How do you feel emotionally regarding your decision (before and after)?
I am living my best life right now and not simply because I am smaller in weight but also because I am mentally stronger. This process takes anywhere from 6-9 months before you have the surgery. You got to have your head in the game prior to even playing the game. I am so grateful for the progress I have made and emotionally I feel like I have added years onto my life and set the trajectory for so many more amazing experiences to come. My only regret is that I didn’t do this sooner.
How do you feel when you hear people say “weight loss surgery is the easy way out”?
Most people who say that weight loss surgery is the easy way are ill-informed. There is nothing easy about allowing someone to remove 70% of your stomach and then learning how to function on eating 3-4 ounces of food initially and graduating to more as time goes on. What most of these naysayers don’t realize is that there is a process most of us had to endure prior to going under the knife. Some people have to lose a certain amount of weight before they are even approved for surgery. There are a slew of doctor visits with specialists to administer tests to see if your body can even withstand the impact of such a surgery. You must go through six months of consistent appointments for insurance approval in most cases and if you miss one, you will have to start the process all over. Can we talk about the co-pays one must pay for the specialist visits? Additionally, you have to work out. You don’t just magically become thin after weight loss surgery. You have moments where you are stalled, meaning times when the scale will not move for weeks to even a month, despite your best efforts because your body is adjusting to your weight loss. We aren’t even going to get on the vitamin regiment initially and how you have to ensure that you are getting enough protein. I was lucky not to be a weight loss surgery patient who had hair loss but some people do. Though it does grow back and it doesn’t happen to everyone, the stress of seeing some of your hair come out due to lack of iron and protein can be emotionally draining. Another thing is your hormones are all over the place sometimes after surgery and that is another factor that is not easy to deal with. Weight loss surgery is harder than losing weight on your own in my opinion. If I had to do it all over again, I would do so in a heartbeat.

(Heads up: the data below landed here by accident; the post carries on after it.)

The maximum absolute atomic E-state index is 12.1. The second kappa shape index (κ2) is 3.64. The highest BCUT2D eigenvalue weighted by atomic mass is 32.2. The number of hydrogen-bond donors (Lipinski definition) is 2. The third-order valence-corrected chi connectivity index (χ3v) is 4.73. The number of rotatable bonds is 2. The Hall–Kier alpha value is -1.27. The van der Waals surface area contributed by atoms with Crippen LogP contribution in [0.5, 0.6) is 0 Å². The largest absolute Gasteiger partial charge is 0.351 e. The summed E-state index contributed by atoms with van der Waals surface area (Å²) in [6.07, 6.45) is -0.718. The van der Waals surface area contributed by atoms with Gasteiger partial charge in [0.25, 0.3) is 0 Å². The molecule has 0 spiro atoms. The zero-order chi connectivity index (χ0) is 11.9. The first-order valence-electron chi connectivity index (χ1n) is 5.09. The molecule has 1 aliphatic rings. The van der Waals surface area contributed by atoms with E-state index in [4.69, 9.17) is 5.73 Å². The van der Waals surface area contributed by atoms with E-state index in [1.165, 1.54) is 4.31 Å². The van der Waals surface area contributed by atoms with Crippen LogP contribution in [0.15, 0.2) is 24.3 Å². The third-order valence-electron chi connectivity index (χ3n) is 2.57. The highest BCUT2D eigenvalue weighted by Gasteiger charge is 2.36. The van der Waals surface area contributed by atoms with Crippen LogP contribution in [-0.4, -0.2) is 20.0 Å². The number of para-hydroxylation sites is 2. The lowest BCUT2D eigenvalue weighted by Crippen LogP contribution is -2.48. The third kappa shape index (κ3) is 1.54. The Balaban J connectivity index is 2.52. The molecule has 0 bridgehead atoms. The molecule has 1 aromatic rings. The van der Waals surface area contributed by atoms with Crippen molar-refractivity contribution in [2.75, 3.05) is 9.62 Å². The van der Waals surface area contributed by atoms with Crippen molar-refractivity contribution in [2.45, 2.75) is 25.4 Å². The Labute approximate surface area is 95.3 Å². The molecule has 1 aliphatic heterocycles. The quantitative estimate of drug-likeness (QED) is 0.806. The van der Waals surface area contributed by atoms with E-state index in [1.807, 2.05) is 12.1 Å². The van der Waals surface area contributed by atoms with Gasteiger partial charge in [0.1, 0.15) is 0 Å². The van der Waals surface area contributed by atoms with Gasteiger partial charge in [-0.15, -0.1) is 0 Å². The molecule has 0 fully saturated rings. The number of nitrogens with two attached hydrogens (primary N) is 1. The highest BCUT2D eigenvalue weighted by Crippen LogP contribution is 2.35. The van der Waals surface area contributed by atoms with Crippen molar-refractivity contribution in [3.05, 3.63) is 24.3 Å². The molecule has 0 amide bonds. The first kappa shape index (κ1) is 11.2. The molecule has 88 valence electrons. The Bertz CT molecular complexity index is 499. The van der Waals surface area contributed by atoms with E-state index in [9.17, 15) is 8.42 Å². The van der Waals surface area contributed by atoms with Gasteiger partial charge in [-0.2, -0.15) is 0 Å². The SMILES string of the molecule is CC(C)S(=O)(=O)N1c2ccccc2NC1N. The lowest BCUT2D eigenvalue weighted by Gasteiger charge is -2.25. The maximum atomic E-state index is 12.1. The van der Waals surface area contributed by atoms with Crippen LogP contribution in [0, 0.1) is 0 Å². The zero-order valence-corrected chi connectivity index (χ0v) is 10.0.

What has been the hardest part of all of this?
The hardest part of this has been hearing people say stupid things like, “You look so good now.” What does that even mean? I wasn’t unattractive at my heaviest weight. I was still the same dope being I am right now. The way people approach you when you lose a significant amount of weight is disheartening. I think sometimes people mean well but just don’t know what to say and don’t realize how they sound saying certain things. Telling someone they look good “now” or “You look so much better,” indicates they didn’t before. Another thing that many people talk about is the demise of their romantic relationship once they had weight loss surgery due to their partner not agreeing with it or wanting them to stay the weight they were. I am thankful that I didn’t have those issues. My man has been with me every step of the way and even modified his diet when I was on my pre-op diet so there were no temptations in our home. Yet, everyone doesn’t have that kind of support so it’s best to make sure your support system is legit. I’ve had no complications from my surgery at all and even healed quicker than expected; so the hardest thing for me has been just trying to keep smaller clothes on hand and motivating myself to still workout on days when all I want to do is chill.
What advice would you give for anyone facing weight loss surgery or who is trying to decide whether surgery is right for them?
Don’t ask your friends about weight loss surgery or let these Facebook groups freak you out. Go to a medical professional for a consultation and ask questions related to your own health. If I listened to half of what people said would happen, I would not have gone through with my surgery. None of those things I was told happened at all. I had the smoothest surgery ever and I had never had surgery before. Also, do your research on your doctor and don’t cheat on your pre-op diet. The whole purpose of that diet is to shrink your liver to make it easier for the surgeon to get to your stomach and perform the procedure. Don’t jeopardize your surgery for a temporary cheat snack or meal. Also, stay prayed up. You have to go into this with no worries and your mind clear. It’s not easy but it will set you on the path to a successful recovery and the willingness to work hard after surgery with diet and exercise.